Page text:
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Published: December 4th 2009
Brisbane in the late 19th Century
It's 'hello!' again from 'Stralia!
Remember my previous blog entry (Slave to the wage: A pom at work
) describing a work-place idyll? Well this one's different, describing routine, boredom and Brissie.
My job here finishes at the end of December and despite being offered a job at UQ I've decided not to stay on. I've hit some luck again, what with the job and the house etcetera.
Instead I'm flying to Adelaide, South Australia on the 20th - which is currently going through an oppressive heat wave unusual even for Australia. Somebody took pity on my singularity and so I've been invited to spend Christmas with Hannah and her family. This should be quite a cultural experience; a classic Aussie Chrimbo
involving lots of merry making and fishing. Oh, and a few days spent in the fabulous wine country down there. I wasn't sure if I'd ever get to see Adelaide - a supposedly very English city so how could I resist? So how come I'm not staying?
When I first arrived in the city I really enjoyed it; endless sunshine in an easy-going walkable city with lots of hot girls around. But my perspective has
changed as I've rung as much entertainment as I possibly can from the city itself. Despite giving itself the the half-humorous, half-serious alternative name of BrisVegas
I've slowly come to realise that Brisbane is not
the most exciting place on earth. However
, the place is safe! I've never felt threatened or intimidated in my entire time that I've been here. Despite the shrill newspaper headlines about late-night pub opening hours and people being glassed or assaulted I don't think they realize what a safe place it is compared to bad old England; but nor do they seem to understand that selling alcohol (and lots of it) does not make everyone want to dance the waltz and are shocked when people fight.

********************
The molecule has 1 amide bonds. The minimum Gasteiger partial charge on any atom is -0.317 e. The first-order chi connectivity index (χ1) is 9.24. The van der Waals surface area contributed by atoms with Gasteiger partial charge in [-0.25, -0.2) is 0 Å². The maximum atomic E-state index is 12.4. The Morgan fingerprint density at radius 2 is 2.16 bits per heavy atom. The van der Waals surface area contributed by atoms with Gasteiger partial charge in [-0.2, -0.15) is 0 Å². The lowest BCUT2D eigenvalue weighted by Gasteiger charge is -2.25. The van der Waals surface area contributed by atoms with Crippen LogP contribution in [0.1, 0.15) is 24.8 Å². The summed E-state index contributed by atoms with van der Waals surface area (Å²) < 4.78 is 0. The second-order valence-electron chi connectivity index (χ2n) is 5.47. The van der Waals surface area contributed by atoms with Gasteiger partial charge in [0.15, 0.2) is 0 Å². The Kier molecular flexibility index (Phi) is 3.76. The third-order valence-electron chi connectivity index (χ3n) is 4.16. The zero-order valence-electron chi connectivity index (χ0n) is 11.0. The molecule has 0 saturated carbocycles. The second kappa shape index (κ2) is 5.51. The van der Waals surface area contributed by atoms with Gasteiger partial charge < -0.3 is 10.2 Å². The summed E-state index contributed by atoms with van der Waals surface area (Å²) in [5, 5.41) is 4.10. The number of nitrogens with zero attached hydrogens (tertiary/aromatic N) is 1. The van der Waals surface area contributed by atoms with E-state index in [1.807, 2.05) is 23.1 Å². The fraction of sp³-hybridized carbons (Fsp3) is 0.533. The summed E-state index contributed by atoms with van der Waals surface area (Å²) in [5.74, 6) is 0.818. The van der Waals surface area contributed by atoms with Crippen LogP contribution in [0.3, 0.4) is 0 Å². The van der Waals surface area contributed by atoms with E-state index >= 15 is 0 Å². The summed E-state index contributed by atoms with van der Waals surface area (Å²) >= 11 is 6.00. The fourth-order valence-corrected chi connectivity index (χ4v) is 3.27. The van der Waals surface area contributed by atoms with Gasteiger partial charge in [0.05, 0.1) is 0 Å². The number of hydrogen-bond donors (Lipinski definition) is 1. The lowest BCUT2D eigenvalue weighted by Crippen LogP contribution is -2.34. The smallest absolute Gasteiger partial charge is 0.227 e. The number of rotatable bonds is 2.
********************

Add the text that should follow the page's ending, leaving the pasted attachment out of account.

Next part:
"What two ideas are more inseparable than Beer and Britannia?" H. Pearson in The Smith of Smiths (1934) by Sydney Smithch, p. 11
Well I feel very much separated from dear Britannia when it comes to the beer. Coming from London, I'm well acquainted with the drinking capabilities of the regular young Aussie. I'm either being served at a pub by one, bumping into them at barbecues, having them live with friends of mine or inexplicably
Looking pretty young....
surrounded by them in a Temple of Aussie - the Walkabout Bar. They are most definitely a beery lot and keen on a good alcohol-fuelled session at every opportunity.
So, it's been surprising then that I've found that there aren't any good pubs or bars here. Honestly, I'm amused when people describe a place having a "good beer garden" when what they mean is that there are tables outside for you to enjoy a beer, but usually in a courtyard with no grass or flowers, in fact no garden in sight. It's basically the pub but with no roof.
And it's not that I haven't made an effort! (I've previously written
about my low opinion of Aussie beer culture whilst in Perth.) My opinion hasn't changed that much in the meantime. For imbibing in the city I've visited some historic 19th Century pubs like The Normanby, The Caxton and Breakfast Creek but unfortunately I've found them all to be more like warehouses; packed to the rafters and too big and sterile for my taste. This was brought about according to to J.M. Freeland, in The Australian Pub
(1966) "by the motor car, came the gargantuan beer barns of
Queensland State Parliament
Stained Glass Window of Queen Victoria...allowed QLD to split from NSW...